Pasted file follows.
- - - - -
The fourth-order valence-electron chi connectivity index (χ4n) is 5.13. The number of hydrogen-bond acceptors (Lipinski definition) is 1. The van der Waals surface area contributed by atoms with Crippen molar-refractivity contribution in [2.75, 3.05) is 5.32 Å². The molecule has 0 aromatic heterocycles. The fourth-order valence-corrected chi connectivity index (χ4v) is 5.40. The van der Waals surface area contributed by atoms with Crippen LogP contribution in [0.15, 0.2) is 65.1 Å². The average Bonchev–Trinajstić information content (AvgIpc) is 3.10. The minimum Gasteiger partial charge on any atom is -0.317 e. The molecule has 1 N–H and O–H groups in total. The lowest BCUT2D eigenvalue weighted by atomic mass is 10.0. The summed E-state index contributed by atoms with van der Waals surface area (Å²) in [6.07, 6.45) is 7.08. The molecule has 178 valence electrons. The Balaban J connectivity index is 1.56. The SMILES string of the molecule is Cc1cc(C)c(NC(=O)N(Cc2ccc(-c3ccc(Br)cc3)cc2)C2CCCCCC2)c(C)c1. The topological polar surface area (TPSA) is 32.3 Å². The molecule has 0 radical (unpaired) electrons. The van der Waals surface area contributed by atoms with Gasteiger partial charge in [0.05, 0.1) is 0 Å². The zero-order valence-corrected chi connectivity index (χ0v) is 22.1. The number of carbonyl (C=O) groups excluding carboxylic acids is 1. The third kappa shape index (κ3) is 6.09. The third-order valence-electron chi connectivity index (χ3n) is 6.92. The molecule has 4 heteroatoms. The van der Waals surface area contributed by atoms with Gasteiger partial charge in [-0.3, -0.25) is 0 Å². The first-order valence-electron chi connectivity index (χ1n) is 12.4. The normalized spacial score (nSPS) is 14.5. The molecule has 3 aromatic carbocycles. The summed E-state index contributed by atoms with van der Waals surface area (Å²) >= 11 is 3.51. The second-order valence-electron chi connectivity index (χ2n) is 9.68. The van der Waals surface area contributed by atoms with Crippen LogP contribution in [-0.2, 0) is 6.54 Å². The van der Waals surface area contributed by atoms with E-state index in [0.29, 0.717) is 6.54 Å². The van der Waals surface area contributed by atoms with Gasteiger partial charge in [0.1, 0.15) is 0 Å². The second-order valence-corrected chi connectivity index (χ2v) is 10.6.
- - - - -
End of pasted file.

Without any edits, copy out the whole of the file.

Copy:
The fourth-order valence-electron chi connectivity index (χ4n) is 5.13. The number of hydrogen-bond acceptors (Lipinski definition) is 1. The van der Waals surface area contributed by atoms with Crippen molar-refractivity contribution in [2.75, 3.05) is 5.32 Å². The molecule has 0 aromatic heterocycles. The fourth-order valence-corrected chi connectivity index (χ4v) is 5.40. The van der Waals surface area contributed by atoms with Crippen LogP contribution in [0.15, 0.2) is 65.1 Å². The average Bonchev–Trinajstić information content (AvgIpc) is 3.10. The minimum Gasteiger partial charge on any atom is -0.317 e. The molecule has 1 N–H and O–H groups in total. The lowest BCUT2D eigenvalue weighted by atomic mass is 10.0. The summed E-state index contributed by atoms with van der Waals surface area (Å²) in [6.07, 6.45) is 7.08. The molecule has 178 valence electrons. The Balaban J connectivity index is 1.56. The SMILES string of the molecule is Cc1cc(C)c(NC(=O)N(Cc2ccc(-c3ccc(Br)cc3)cc2)C2CCCCCC2)c(C)c1. The topological polar surface area (TPSA) is 32.3 Å². The molecule has 0 radical (unpaired) electrons. The van der Waals surface area contributed by atoms with Gasteiger partial charge in [0.05, 0.1) is 0 Å². The zero-order valence-corrected chi connectivity index (χ0v) is 22.1. The number of carbonyl (C=O) groups excluding carboxylic acids is 1. The third kappa shape index (κ3) is 6.09. The third-order valence-electron chi connectivity index (χ3n) is 6.92. The molecule has 4 heteroatoms. The van der Waals surface area contributed by atoms with Gasteiger partial charge in [-0.3, -0.25) is 0 Å². The first-order valence-electron chi connectivity index (χ1n) is 12.4. The normalized spacial score (nSPS) is 14.5. The molecule has 3 aromatic carbocycles. The summed E-state index contributed by atoms with van der Waals surface area (Å²) >= 11 is 3.51. The second-order valence-electron chi connectivity index (χ2n) is 9.68. The van der Waals surface area contributed by atoms with Crippen LogP contribution in [-0.2, 0) is 6.54 Å². The van der Waals surface area contributed by atoms with E-state index in [0.29, 0.717) is 6.54 Å². The van der Waals surface area contributed by atoms with Gasteiger partial charge in [0.1, 0.15) is 0 Å². The second-order valence-corrected chi connectivity index (χ2v) is 10.6.